The TAG Challenge

A one-day competition based in part on 2009's DARPA Red Balloon challenge. Teams will face off to see if anyone can track five "thieves" in cities around the world.

If you had to track down fugitives hidden in five cities around the world, would one day and a $5,000 reward be enough to succeed? And if so, how?
That's what the people behind the TAG Challenge want to know--and what the whole world will soon find out.

On March 31, mug shots of five "suspects" will be published, and it'll be game on in a global hunt for "jewel thieves" in Bratislava, Slovakia; Stockholm; London; Washington, D.C.; and New York City, each of whom will spend 12 hours that day in public areas. The first team to upload photographs of each of the five by noon eastern time on April 1 will win the competition--and with it, a ton of international glory.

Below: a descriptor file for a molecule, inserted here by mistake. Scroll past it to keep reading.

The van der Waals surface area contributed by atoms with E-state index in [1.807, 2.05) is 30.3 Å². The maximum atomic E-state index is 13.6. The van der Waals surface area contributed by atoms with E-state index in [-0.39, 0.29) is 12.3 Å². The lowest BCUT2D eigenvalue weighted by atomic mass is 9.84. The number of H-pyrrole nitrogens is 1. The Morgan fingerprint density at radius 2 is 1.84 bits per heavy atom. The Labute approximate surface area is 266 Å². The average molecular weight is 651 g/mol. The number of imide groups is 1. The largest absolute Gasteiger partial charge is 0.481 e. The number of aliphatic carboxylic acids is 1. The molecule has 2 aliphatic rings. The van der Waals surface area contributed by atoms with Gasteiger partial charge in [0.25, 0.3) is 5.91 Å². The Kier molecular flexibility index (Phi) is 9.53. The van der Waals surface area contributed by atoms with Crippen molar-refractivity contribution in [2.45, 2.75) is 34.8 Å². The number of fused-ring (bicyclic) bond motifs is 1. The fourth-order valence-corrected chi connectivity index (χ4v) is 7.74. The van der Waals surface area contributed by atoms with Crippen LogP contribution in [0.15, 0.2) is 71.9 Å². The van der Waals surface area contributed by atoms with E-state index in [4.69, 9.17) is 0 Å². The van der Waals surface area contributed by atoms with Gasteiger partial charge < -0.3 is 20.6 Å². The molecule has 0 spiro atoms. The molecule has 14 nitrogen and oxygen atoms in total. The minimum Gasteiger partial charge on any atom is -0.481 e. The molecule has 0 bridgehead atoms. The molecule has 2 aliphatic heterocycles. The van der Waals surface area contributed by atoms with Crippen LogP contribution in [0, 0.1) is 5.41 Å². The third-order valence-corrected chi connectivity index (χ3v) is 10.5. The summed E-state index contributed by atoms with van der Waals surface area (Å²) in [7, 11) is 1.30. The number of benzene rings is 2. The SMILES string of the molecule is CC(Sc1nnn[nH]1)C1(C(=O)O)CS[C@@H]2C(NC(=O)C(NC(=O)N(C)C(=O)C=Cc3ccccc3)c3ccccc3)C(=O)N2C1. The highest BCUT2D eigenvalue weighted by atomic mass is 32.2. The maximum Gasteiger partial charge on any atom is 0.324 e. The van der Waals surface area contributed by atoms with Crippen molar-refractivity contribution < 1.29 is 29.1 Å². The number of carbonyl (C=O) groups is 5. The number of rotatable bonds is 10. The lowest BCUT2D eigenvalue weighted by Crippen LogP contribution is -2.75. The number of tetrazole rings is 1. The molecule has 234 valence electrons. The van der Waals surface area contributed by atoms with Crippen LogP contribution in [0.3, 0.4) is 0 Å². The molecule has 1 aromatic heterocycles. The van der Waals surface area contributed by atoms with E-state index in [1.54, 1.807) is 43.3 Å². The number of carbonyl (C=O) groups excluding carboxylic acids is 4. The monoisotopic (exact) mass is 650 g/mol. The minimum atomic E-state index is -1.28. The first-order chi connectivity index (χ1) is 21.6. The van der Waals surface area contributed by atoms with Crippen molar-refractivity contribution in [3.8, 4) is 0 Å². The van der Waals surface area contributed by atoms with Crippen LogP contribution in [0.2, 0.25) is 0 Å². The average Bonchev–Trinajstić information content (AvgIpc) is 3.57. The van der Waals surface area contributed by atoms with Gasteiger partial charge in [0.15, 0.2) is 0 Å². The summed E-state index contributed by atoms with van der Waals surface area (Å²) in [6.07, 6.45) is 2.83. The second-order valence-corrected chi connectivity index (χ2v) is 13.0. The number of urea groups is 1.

Then again, there's a good chance no one will win, given the limited time available to contestants.
The competition is based in part on 2009's DARPA Red Balloon Challenge--in which DARPA hid 10 balloons around the United States and offered a $40,000 prize to the first team that could find them all in a single day.

The TAG Challenge is about learning whether it's possible to implement something similar, said lead organizer Joshua deLara, but in a way that has functional meaning to law enforcement and international security agencies interested in seeing how social media could be used to track fugitives or missing persons.


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